The teaching of Black History expands far beyond one month at WSP. Still, our teachers are intentional in their lesson planning to highlight the importance of this month. Each week this month, we have shared vignettes of classwork throughout the school related to Black History.
This week, as part of a culmination of hearing and discussing many amazing biographies, the fifth grade students selected someone from around the world who represents Black agency and joy to study.
After reading and taking notes, they discussed what they learned, challenges the people they studied faced, and the importance of Black History. One student actually studied Carter G. Woodson, the father of Black History, but that report is still in progress!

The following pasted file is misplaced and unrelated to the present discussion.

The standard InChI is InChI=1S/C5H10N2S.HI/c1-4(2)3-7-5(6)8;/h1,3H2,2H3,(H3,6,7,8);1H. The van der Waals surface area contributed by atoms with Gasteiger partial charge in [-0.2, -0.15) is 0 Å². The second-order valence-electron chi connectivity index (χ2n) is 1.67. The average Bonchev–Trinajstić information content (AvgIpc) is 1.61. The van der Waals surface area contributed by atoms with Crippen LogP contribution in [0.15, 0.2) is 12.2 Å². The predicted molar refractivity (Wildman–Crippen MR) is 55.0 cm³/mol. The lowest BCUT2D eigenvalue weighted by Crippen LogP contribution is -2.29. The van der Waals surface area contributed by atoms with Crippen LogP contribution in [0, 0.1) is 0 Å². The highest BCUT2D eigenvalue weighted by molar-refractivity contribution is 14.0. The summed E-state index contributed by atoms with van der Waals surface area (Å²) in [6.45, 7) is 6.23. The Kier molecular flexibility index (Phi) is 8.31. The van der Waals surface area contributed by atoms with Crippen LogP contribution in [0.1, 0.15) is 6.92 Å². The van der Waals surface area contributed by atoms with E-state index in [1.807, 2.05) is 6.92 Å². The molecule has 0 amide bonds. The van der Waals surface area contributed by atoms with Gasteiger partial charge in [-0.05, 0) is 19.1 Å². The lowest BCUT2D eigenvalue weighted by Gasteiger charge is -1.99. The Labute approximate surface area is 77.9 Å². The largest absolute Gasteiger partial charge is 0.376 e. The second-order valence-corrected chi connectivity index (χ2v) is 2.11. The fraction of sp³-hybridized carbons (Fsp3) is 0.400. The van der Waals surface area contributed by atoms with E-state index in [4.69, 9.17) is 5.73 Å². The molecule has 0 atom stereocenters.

Below are reports about King Shaka Zulu, Bessie Smith, and King Tut.
Sixth graders celebrated Black perseverance and achievement through group presentations about Louis Armstrong, Wilma Rudolph, Harriet Tubman, Langston Hughes, and Mae Jemison. Students presented oral reports with their own creative twists. One group wrote and spoke this poem as part of their presentation about Langston Hughes.
based his poems on jazz and blues He was born in Missouri in February His parents were divorced
He lived with his grandmother of course He went to Mexico to be with his Dad
He didn't like him and was sorry he had He went to college to get more knowledge
He went around the world and saw all its foliage He moves to Harlem to write more poems He was a poet, That showed it, That Black people are equal!